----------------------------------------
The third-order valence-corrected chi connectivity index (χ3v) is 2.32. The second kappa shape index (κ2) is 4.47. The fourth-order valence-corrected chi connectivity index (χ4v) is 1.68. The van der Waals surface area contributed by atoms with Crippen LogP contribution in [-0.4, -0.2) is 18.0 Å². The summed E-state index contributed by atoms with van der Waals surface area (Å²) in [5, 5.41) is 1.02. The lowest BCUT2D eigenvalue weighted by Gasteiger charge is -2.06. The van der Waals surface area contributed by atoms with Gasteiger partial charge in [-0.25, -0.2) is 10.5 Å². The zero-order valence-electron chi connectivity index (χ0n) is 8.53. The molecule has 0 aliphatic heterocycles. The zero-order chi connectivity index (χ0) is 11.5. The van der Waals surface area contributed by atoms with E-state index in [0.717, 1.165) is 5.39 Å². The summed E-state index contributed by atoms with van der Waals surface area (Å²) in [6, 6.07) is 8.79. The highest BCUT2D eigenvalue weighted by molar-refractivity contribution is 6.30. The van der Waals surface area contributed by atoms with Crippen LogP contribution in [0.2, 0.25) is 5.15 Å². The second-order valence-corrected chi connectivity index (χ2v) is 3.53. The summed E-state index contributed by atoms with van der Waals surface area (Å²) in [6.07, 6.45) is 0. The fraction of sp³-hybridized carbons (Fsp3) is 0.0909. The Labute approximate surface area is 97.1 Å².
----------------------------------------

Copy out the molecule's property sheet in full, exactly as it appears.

The third-order valence-corrected chi connectivity index (χ3v) is 2.32. The second kappa shape index (κ2) is 4.47. The fourth-order valence-corrected chi connectivity index (χ4v) is 1.68. The van der Waals surface area contributed by atoms with Crippen LogP contribution in [-0.4, -0.2) is 18.0 Å². The summed E-state index contributed by atoms with van der Waals surface area (Å²) in [5, 5.41) is 1.02. The lowest BCUT2D eigenvalue weighted by Gasteiger charge is -2.06. The van der Waals surface area contributed by atoms with Gasteiger partial charge in [-0.25, -0.2) is 10.5 Å². The zero-order valence-electron chi connectivity index (χ0n) is 8.53. The molecule has 0 aliphatic heterocycles. The zero-order chi connectivity index (χ0) is 11.5. The van der Waals surface area contributed by atoms with E-state index in [0.717, 1.165) is 5.39 Å². The summed E-state index contributed by atoms with van der Waals surface area (Å²) in [6, 6.07) is 8.79. The highest BCUT2D eigenvalue weighted by molar-refractivity contribution is 6.30. The van der Waals surface area contributed by atoms with Crippen LogP contribution in [0.2, 0.25) is 5.15 Å². The second-order valence-corrected chi connectivity index (χ2v) is 3.53. The summed E-state index contributed by atoms with van der Waals surface area (Å²) in [6.07, 6.45) is 0. The fraction of sp³-hybridized carbons (Fsp3) is 0.0909. The Labute approximate surface area is 97.1 Å².